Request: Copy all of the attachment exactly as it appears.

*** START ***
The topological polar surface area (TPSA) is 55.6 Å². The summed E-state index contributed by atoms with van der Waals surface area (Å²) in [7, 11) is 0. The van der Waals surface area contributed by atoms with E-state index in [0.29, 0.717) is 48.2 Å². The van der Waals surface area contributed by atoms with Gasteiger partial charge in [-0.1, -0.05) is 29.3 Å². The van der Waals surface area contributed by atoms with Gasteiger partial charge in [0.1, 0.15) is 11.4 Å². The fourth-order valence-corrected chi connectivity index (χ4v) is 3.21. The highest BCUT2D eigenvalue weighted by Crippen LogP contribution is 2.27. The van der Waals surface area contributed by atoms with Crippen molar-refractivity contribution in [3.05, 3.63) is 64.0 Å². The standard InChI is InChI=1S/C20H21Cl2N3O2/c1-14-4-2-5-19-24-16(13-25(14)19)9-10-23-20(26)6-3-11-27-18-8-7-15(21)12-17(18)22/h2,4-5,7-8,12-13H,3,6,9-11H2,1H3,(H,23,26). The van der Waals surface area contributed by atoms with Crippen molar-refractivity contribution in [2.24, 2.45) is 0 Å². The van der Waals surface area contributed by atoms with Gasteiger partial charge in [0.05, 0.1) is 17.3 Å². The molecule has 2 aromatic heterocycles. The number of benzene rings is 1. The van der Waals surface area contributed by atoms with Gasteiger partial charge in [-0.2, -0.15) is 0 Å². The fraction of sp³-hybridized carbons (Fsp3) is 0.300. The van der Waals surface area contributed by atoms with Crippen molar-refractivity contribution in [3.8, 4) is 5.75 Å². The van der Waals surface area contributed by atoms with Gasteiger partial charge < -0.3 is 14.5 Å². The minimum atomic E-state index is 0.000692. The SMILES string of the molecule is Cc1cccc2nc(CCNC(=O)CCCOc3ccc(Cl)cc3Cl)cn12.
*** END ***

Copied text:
The topological polar surface area (TPSA) is 55.6 Å². The summed E-state index contributed by atoms with van der Waals surface area (Å²) in [7, 11) is 0. The van der Waals surface area contributed by atoms with E-state index in [0.29, 0.717) is 48.2 Å². The van der Waals surface area contributed by atoms with Gasteiger partial charge in [-0.1, -0.05) is 29.3 Å². The van der Waals surface area contributed by atoms with Gasteiger partial charge in [0.1, 0.15) is 11.4 Å². The fourth-order valence-corrected chi connectivity index (χ4v) is 3.21. The highest BCUT2D eigenvalue weighted by Crippen LogP contribution is 2.27. The van der Waals surface area contributed by atoms with Crippen molar-refractivity contribution in [3.05, 3.63) is 64.0 Å². The standard InChI is InChI=1S/C20H21Cl2N3O2/c1-14-4-2-5-19-24-16(13-25(14)19)9-10-23-20(26)6-3-11-27-18-8-7-15(21)12-17(18)22/h2,4-5,7-8,12-13H,3,6,9-11H2,1H3,(H,23,26). The van der Waals surface area contributed by atoms with Crippen molar-refractivity contribution in [2.24, 2.45) is 0 Å². The van der Waals surface area contributed by atoms with Gasteiger partial charge in [0.05, 0.1) is 17.3 Å². The molecule has 2 aromatic heterocycles. The number of benzene rings is 1. The van der Waals surface area contributed by atoms with Gasteiger partial charge in [-0.2, -0.15) is 0 Å². The fraction of sp³-hybridized carbons (Fsp3) is 0.300. The van der Waals surface area contributed by atoms with Crippen molar-refractivity contribution in [3.8, 4) is 5.75 Å². The van der Waals surface area contributed by atoms with Gasteiger partial charge < -0.3 is 14.5 Å². The minimum atomic E-state index is 0.000692. The SMILES string of the molecule is Cc1cccc2nc(CCNC(=O)CCCOc3ccc(Cl)cc3Cl)cn12.